IC 1396 is an emission nebula, ionized by a blue, type O star, the brightest star at one o'clock to the center of the photo.
Twice as far as the Orion Nebula
The distance to the nebula is less than 3000 light years, about twice as far as the Orion Nebula. IC 1396 is several hundred light-years in diameter, and extends over three degrees on our sky. This is the same angular diameter as six full moons. IC 1396 is so large on the sky that if one could see it with the naked eye (the nebulosity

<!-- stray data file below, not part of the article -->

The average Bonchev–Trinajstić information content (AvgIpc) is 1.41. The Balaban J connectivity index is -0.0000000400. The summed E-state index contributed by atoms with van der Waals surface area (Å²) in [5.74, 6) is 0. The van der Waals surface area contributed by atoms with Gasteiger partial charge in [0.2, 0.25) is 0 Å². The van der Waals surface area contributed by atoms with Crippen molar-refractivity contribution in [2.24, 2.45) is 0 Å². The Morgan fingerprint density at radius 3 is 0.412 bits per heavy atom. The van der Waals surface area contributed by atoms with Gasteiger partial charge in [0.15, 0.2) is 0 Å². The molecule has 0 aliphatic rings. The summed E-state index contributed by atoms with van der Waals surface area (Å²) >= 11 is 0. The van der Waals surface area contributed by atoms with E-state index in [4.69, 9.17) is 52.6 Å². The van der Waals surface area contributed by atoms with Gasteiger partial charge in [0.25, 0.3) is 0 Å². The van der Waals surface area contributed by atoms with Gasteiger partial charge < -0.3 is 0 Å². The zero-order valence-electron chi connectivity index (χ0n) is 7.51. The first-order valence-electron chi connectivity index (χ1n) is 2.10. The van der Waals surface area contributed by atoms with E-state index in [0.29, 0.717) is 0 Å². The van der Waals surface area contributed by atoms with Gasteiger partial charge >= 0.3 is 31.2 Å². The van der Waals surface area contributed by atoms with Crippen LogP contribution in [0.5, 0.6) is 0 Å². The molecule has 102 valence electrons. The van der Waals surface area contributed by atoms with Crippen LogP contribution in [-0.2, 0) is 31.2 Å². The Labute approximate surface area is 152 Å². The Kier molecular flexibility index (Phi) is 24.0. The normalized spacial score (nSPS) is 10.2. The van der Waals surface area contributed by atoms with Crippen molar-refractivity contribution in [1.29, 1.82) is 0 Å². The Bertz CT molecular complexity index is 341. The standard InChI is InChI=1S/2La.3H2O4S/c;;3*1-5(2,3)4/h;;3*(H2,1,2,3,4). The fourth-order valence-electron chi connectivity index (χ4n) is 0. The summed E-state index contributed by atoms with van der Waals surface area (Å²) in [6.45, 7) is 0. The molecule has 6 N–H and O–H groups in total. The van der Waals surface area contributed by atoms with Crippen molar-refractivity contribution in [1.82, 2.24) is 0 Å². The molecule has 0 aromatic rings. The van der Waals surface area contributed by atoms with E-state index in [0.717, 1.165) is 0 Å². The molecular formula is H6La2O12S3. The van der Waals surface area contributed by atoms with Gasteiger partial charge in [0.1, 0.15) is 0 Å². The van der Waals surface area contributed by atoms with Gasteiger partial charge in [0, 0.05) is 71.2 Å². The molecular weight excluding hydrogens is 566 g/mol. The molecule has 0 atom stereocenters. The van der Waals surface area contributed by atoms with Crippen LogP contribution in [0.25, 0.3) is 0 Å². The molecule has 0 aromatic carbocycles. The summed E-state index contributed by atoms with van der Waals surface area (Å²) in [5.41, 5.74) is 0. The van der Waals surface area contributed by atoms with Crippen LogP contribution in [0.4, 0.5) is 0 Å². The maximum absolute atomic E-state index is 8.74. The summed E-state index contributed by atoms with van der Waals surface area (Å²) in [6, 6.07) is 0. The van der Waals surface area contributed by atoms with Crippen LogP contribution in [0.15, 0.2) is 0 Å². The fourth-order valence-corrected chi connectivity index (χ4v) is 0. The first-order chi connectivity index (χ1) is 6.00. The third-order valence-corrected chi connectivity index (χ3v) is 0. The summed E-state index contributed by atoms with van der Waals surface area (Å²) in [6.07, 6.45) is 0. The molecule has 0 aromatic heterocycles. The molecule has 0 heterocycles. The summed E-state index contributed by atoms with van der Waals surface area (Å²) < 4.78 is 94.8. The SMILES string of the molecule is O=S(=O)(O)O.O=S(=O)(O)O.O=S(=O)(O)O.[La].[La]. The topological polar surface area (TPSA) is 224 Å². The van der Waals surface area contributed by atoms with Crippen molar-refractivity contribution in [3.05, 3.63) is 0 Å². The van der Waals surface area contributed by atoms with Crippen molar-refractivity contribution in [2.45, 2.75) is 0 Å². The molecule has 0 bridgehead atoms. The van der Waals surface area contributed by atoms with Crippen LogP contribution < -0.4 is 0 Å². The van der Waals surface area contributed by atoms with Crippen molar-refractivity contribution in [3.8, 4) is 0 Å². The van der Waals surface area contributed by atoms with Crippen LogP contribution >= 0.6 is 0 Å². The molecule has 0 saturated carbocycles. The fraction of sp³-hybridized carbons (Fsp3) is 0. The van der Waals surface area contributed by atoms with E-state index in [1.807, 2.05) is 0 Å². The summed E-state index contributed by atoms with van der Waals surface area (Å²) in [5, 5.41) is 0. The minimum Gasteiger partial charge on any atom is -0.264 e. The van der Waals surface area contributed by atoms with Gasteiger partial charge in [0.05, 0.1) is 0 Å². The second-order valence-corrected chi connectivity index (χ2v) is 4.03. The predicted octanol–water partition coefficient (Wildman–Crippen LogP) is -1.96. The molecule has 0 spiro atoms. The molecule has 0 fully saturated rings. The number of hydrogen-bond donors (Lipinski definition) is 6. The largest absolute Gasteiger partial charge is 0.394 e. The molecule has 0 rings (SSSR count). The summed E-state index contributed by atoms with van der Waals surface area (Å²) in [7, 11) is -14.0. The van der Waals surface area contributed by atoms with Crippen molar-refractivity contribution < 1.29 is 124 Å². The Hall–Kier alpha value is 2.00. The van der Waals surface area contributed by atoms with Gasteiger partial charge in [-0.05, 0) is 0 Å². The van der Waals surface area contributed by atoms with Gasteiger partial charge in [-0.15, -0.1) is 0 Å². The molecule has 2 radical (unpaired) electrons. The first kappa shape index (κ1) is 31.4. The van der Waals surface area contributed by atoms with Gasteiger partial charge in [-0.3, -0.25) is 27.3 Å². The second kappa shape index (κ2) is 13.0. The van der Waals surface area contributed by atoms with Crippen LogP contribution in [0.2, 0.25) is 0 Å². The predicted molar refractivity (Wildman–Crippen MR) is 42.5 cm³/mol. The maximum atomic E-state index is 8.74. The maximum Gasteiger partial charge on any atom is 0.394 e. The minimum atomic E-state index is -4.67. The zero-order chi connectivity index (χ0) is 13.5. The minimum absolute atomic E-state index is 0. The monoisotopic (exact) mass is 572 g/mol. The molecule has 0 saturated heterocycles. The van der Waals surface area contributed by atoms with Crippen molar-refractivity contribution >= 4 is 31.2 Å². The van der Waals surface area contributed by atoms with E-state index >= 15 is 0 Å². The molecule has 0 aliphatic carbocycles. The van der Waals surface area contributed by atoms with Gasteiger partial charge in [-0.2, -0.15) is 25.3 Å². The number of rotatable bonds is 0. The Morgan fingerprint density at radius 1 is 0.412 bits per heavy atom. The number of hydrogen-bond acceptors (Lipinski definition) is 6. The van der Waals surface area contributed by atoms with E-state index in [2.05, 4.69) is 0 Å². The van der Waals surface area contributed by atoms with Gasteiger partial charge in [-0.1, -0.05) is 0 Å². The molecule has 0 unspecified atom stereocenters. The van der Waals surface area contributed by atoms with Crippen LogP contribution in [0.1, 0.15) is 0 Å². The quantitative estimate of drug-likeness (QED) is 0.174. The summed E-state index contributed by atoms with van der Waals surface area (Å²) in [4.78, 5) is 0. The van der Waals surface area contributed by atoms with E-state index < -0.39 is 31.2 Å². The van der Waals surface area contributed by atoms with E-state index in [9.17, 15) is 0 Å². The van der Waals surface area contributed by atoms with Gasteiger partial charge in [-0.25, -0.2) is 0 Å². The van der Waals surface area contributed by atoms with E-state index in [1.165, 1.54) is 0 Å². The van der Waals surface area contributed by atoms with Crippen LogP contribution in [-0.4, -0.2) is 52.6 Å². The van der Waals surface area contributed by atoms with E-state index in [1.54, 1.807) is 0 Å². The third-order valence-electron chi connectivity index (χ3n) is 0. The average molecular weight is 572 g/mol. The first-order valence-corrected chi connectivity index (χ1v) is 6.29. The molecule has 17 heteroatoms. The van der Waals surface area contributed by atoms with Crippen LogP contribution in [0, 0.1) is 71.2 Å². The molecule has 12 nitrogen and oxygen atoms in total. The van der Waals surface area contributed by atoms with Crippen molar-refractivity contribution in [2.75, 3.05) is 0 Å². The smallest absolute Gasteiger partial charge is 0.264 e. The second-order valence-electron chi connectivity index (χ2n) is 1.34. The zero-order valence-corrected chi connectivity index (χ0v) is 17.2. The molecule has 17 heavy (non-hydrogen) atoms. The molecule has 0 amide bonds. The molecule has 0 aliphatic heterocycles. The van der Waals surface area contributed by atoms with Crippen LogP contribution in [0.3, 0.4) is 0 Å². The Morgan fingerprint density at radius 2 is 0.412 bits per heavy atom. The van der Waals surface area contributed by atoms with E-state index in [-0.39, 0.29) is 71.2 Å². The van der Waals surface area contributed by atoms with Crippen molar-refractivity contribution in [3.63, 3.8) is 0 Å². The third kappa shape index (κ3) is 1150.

is extremely faint), one could not entirely cover it with the thumb at arms length.
12000 solar masses
An extensive study published in 1996 in Astronomy and Astrophysics concluded that the entire mass of IC 1396 is around 12,000 solar masses. Approximately 4000 solar masses are cold, molecular gasses, - visible on the photo as dark clumps. The fluorescing areas are ionized gas consisting of about 300 solar masses.
IC 1396. 5 Sept 2016, Loc: Rennesøy, Norway, Telescope: Esprit 120 ED, Camera: Apogee Alta U16M, Mount: ASA DDM160, Exposure: LRGB 6/6/6/6 min, Field: 2,3 x 2,4 degrees.